This week, Micheal McCollough, Vice President, Global Channels, of Akamai was recognized and named as 2018 Channel Chief by CRN®, a brand of The Channel Company. The executives on this annual list represent top leaders in the IT channel who excel at driving growth and revenue in their organization through channel partners.
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The Summer Immersion Program for Girls Who Code at Akamai wrapped up this past week. The girls finished their final projects and presented them at a graduation ceremony attended by friends and family as well as supporters and mentors from Akamai.
Week 6 of the Girls Who Code summer-immersion program at Akamai featured a field trip to IBM's Watson Health, where the girls learned about the concept of "cognitive computing," and how this technology is being used by IBM to help doctors help their patients. The girls met some of the women at IBM who are making this technology a reality.
"Don't work for recognition, but do work worthy of recognition" - H. Jackson Brown.
A friend sent this quote to me after I explained to her my ambivalence about being recognized by Gartner as a "Leader" in their Web Application Firewall Magic Quadrant. I had mixed feelings because I wanted to believe that I knew the market, I knew our competitors, and I certainly already knew what our customers were telling us about our Web Application Firewall. Our customers are happy. The product is getting better. Market share is growing in a growing market. I didn't need someone else to tell me we were a leader! In other words, like most - if not all - of my colleagues and friends, I want to feel intrinsic pride in the work that I do.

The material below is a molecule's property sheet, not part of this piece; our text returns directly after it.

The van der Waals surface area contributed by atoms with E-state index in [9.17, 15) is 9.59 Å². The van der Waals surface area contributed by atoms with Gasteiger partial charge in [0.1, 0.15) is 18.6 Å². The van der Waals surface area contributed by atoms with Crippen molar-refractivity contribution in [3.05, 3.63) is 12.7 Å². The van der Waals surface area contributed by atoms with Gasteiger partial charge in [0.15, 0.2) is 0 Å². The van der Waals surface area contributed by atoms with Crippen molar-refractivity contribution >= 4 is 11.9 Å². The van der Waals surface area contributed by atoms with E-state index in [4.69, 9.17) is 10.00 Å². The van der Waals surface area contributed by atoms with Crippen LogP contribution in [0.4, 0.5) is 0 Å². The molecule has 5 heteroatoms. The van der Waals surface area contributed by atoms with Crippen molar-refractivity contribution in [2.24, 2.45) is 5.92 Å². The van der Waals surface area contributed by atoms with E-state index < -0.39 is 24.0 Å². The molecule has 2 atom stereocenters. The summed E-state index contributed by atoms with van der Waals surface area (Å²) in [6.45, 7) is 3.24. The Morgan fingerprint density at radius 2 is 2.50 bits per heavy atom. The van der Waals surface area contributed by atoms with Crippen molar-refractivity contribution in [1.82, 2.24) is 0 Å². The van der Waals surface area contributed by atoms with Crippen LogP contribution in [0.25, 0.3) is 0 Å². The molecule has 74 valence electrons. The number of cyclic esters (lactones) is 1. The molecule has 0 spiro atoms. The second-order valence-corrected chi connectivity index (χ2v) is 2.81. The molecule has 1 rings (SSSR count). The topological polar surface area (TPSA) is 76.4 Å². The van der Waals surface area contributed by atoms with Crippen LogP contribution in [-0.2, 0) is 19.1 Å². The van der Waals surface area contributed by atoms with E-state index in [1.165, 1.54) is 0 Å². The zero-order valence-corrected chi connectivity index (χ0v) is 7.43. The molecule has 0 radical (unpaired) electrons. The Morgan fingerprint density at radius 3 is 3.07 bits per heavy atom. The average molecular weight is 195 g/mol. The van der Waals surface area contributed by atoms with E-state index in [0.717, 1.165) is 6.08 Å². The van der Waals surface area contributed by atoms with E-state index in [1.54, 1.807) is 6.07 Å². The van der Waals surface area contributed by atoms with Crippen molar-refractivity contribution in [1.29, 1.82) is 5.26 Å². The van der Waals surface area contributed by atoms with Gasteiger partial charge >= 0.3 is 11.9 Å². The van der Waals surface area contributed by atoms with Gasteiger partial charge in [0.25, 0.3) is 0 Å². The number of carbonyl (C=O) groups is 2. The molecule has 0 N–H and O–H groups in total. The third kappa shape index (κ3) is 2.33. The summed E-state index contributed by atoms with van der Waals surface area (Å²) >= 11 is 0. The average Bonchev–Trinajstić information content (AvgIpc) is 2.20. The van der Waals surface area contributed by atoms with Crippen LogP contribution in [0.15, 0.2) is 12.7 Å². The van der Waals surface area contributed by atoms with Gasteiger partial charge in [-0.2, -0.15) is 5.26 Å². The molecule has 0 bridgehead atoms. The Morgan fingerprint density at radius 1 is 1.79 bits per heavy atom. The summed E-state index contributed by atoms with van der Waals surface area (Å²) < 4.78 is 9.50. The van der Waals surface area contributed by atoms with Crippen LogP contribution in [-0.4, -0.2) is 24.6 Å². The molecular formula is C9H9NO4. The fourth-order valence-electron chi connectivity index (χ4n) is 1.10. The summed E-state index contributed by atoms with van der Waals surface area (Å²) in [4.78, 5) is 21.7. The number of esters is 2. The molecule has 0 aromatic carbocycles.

Week 5 of the Girls Who Code program at Akamai was action-packed. The class attended a User-Experience (UX) workshop onsite at Akamai's headquarters in Cambridge, Mass. The instructors, formerly of Twitter and currently Google UX experts, led the girls through an activity in which they designed their own photo-sharing application.
The summer is flying by, and we have reached the mid-point of our Girls Who Code Summer Immersion program. Our students are smart, engaged, learning a ton, and seem to be having a lot of fun!
The Akamai-sponsored Girls Who Code program is well under way! Week 2 featured lots of activity in the Girls Who Code classroom at Akamai's Cambridge, MA headquarters.
The girls learned to use Scratch, a visual programming language that was developed at MIT to help people learn to code. They used Scratch to create a paddle-ball game and a side-scroller game. This included the use of functions, parameters, user input, conditionals, and cloning to create their games. With these building blocks in place, the girls will continue to learn about more complex computing concepts as they progress through the program.
Written by Lisa Adams
The Girls Who Code Summer Immersion program at Akamai Technologies is off to a great start! During Week 1 we welcomed the class of 20 girls and the teaching team of three instructors from Girls Who Code. The girls began learning how to program in the Scratch language, and already gave impressive demonstrations using their new skills! We also conducted the Meet and Greet event, which was well attended by the girls, the teaching team, the girls' parents and supporters, and the Akamai organizing team and mentor groups. The event featured a talk by Dr. Tom Leighton, Akamai's co-founder and CEO, where Dr. Leighton shared his excitement about Akamai's hosting the Girls Who Code for a third consecutive year. Dr. Leighton told the audience: "You are going to make a difference, even if you don't know it yet. You will define the future."
Count me among the tech pundits who got last night wrong. I predicted to my colleagues that peak traffic on election night here in the U.S. wouldn't beat the debates. Boy was I wrong!
We've been tracking peak traffic and peak concurrent viewers across a basket of 16 customers for the debates, election night and early next year, Inauguration Day.
Providing employees with secure access to enterprise applications deployed behind the firewall is a core requirement for all businesses. Increasingly, businesses must also deal with delivering third-party access to critical applications whether hosted in the public cloud or a private data center.